To intuitively understand the difference between land acquisition and reconstitution, imagine that you want to make a path through the middle of a room packed with people. Imagine that two strings parallel to one another and as far apart as the width of the path are stretched across the room. Now, you have two options. You can force all the people between the strings to leave the room and accept compensation for leaving. Or, you can tell everyone in the room to squeeze up to form a path without anyone having to leave the room. If you pick the first option, you have chosen the acquisition mechanism. You will have to use considerable force to get people to leave the room and you will have to pay compensation. When finished, you will have to face many aggrieved people, resentful of you and all those who did not have to leave the room. If you pick the second option, you have chosen land reconstitution. You will have “reconstituted” everyone’s original space or territory. Many people will grumble, but you will not have to use as much force and will need virtually no money. At the end, when the benefits of the path become obvious, everyone will thank you for having persuaded people to squeeze up. The better option is obvious.
Other features of land reconstitution include a mechanism for compensating losers and charging winners to balance the unequal distribution of costs and benefits. This more easily enables tackling political challenges engendered by planning. Land reconstitution also enables appropriating increments in land value to pay for development. It is comprehensive, respects property rights and sees the state as a facilitator.
However, the most important point to keep in mind is that at the heart of land acquisition is a lack of fairness. Land acquisition expects individuals to sacrifice their long-term interest to create public benefits. Such expectations are justifiable during emergencies. But when matters are not urgent and benefits are unclear or appear to be distant, it is just wishful thinking. Instead, in their quest to create public benefits, authorities should use a fairer mechanism that enables them to systematically and transparently negotiate with private interest.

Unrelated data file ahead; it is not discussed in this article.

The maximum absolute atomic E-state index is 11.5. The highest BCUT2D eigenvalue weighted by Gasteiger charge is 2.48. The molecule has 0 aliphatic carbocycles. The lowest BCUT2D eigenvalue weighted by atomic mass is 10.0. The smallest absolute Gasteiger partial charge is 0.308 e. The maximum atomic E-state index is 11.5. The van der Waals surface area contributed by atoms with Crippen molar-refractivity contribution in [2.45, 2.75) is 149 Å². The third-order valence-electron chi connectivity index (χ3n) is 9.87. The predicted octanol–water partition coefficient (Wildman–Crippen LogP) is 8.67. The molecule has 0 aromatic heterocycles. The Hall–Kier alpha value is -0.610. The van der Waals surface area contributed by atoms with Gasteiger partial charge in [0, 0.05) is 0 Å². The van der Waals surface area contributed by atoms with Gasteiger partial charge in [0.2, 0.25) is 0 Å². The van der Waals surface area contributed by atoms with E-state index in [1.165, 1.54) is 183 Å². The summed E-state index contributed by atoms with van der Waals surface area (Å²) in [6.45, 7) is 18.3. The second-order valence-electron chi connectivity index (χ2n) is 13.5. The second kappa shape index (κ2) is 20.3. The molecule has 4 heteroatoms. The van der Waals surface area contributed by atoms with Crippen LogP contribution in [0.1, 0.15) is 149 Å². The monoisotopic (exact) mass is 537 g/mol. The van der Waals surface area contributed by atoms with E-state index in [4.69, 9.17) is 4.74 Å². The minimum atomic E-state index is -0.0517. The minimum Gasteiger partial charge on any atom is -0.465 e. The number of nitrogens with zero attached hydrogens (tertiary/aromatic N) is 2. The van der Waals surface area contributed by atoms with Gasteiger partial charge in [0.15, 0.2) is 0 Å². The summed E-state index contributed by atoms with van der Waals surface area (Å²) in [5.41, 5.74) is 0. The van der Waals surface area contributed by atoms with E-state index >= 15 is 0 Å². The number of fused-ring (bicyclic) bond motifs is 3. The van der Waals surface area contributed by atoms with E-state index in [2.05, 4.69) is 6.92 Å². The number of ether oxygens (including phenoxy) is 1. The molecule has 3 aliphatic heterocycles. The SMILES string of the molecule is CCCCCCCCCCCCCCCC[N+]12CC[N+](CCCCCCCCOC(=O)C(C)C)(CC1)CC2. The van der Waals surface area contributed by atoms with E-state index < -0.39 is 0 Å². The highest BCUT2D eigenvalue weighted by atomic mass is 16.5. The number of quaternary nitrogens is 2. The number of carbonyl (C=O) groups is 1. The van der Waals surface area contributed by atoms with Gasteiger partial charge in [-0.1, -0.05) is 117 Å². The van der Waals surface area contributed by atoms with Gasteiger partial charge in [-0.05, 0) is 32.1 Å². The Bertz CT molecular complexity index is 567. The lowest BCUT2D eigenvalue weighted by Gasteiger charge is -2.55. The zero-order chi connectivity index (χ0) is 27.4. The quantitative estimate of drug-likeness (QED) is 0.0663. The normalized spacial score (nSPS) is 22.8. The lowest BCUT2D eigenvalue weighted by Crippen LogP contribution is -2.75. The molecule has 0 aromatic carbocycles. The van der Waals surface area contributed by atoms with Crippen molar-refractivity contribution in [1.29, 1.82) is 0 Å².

This is what Gujarat has understood. Many people think that land reconstitution works because Gujaratis are naturally pragmatic and cooperative. This is putting the cart before the horse. Gujaratis are pragmatic and cooperative when their government makes them fair, rational and pragmatic propositions. Even in Gujarat, when land acquisition is used, much contention and conflict ensues.
Land acquisition cannot be dispensed with. It will remain necessary for use where land reconstitution cannot work for technical, institutional or economic reasons. Therefore, an effective Land Acquisition Act is necessary. However, regardless of the way the amended Land Acquisition Act turns
out, remember that the unfairness at the heart of land acquisition cannot be removed by anyone.
Hence, it makes a lot of sense for states to institutionalise land reconstitution, learn how to use it, popularise it, expand its use and minimise the dependence on land acquisition.
The writer, an architect and urban planner, is president, CEPT University, Ahmedabad.